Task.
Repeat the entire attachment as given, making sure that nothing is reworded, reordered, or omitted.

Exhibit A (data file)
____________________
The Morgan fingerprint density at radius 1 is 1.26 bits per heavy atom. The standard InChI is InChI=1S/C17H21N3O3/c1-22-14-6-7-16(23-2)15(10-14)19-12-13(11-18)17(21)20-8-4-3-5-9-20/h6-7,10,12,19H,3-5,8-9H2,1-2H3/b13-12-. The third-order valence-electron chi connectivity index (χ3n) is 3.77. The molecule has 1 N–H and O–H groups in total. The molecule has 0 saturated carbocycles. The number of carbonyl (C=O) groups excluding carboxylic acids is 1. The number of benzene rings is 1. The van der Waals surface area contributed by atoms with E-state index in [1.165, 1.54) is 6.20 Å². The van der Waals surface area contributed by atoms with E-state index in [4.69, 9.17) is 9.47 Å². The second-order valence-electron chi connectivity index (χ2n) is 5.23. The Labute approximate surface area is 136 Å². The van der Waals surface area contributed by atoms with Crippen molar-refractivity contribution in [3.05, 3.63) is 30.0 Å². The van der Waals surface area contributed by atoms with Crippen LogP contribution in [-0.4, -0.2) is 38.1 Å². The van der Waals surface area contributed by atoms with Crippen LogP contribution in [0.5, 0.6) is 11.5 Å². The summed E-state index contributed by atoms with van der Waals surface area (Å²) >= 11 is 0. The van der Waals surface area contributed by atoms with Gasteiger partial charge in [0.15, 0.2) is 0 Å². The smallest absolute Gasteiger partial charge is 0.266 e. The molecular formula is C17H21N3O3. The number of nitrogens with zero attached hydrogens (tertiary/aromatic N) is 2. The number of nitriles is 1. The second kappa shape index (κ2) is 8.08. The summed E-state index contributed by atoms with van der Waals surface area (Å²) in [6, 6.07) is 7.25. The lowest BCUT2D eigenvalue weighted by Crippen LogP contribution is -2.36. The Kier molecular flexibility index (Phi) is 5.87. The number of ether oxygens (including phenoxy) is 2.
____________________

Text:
The Morgan fingerprint density at radius 1 is 1.26 bits per heavy atom. The standard InChI is InChI=1S/C17H21N3O3/c1-22-14-6-7-16(23-2)15(10-14)19-12-13(11-18)17(21)20-8-4-3-5-9-20/h6-7,10,12,19H,3-5,8-9H2,1-2H3/b13-12-. The third-order valence-electron chi connectivity index (χ3n) is 3.77. The molecule has 1 N–H and O–H groups in total. The molecule has 0 saturated carbocycles. The number of carbonyl (C=O) groups excluding carboxylic acids is 1. The number of benzene rings is 1. The van der Waals surface area contributed by atoms with E-state index in [1.165, 1.54) is 6.20 Å². The van der Waals surface area contributed by atoms with E-state index in [4.69, 9.17) is 9.47 Å². The second-order valence-electron chi connectivity index (χ2n) is 5.23. The Labute approximate surface area is 136 Å². The van der Waals surface area contributed by atoms with Crippen molar-refractivity contribution in [3.05, 3.63) is 30.0 Å². The van der Waals surface area contributed by atoms with Crippen LogP contribution in [-0.4, -0.2) is 38.1 Å². The van der Waals surface area contributed by atoms with Crippen LogP contribution in [0.5, 0.6) is 11.5 Å². The summed E-state index contributed by atoms with van der Waals surface area (Å²) >= 11 is 0. The van der Waals surface area contributed by atoms with Gasteiger partial charge in [0.15, 0.2) is 0 Å². The smallest absolute Gasteiger partial charge is 0.266 e. The molecular formula is C17H21N3O3. The number of nitrogens with zero attached hydrogens (tertiary/aromatic N) is 2. The number of nitriles is 1. The second kappa shape index (κ2) is 8.08. The summed E-state index contributed by atoms with van der Waals surface area (Å²) in [6, 6.07) is 7.25. The lowest BCUT2D eigenvalue weighted by Crippen LogP contribution is -2.36. The Kier molecular flexibility index (Phi) is 5.87. The number of ether oxygens (including phenoxy) is 2.